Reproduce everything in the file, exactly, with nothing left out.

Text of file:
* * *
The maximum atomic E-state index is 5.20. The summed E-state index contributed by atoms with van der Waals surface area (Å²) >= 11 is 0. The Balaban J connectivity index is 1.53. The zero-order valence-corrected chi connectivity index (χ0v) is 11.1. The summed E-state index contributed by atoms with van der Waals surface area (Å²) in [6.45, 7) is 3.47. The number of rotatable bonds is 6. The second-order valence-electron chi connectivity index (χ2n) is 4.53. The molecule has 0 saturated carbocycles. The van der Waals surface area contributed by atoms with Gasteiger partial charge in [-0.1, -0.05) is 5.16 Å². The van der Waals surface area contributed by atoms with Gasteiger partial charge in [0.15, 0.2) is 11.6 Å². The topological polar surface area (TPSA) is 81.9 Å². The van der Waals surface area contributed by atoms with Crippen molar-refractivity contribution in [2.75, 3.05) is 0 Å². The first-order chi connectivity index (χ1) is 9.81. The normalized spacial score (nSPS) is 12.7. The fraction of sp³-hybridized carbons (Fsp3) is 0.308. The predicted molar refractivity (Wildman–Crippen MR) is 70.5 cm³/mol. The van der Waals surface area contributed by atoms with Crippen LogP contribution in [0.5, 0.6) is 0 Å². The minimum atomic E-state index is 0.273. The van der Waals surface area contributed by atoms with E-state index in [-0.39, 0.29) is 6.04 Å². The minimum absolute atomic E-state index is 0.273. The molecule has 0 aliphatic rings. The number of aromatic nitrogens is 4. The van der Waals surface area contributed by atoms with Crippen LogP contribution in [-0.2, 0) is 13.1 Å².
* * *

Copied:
The maximum atomic E-state index is 5.20. The summed E-state index contributed by atoms with van der Waals surface area (Å²) >= 11 is 0. The Balaban J connectivity index is 1.53. The zero-order valence-corrected chi connectivity index (χ0v) is 11.1. The summed E-state index contributed by atoms with van der Waals surface area (Å²) in [6.45, 7) is 3.47. The number of rotatable bonds is 6. The second-order valence-electron chi connectivity index (χ2n) is 4.53. The molecule has 0 saturated carbocycles. The van der Waals surface area contributed by atoms with Gasteiger partial charge in [-0.1, -0.05) is 5.16 Å². The van der Waals surface area contributed by atoms with Gasteiger partial charge in [0.15, 0.2) is 11.6 Å². The topological polar surface area (TPSA) is 81.9 Å². The van der Waals surface area contributed by atoms with Crippen molar-refractivity contribution in [2.75, 3.05) is 0 Å². The first-order chi connectivity index (χ1) is 9.81. The normalized spacial score (nSPS) is 12.7. The fraction of sp³-hybridized carbons (Fsp3) is 0.308. The predicted molar refractivity (Wildman–Crippen MR) is 70.5 cm³/mol. The van der Waals surface area contributed by atoms with Crippen LogP contribution in [0.5, 0.6) is 0 Å². The minimum atomic E-state index is 0.273. The van der Waals surface area contributed by atoms with E-state index in [-0.39, 0.29) is 6.04 Å². The minimum absolute atomic E-state index is 0.273. The molecule has 0 aliphatic rings. The number of aromatic nitrogens is 4. The van der Waals surface area contributed by atoms with Crippen LogP contribution in [-0.2, 0) is 13.1 Å².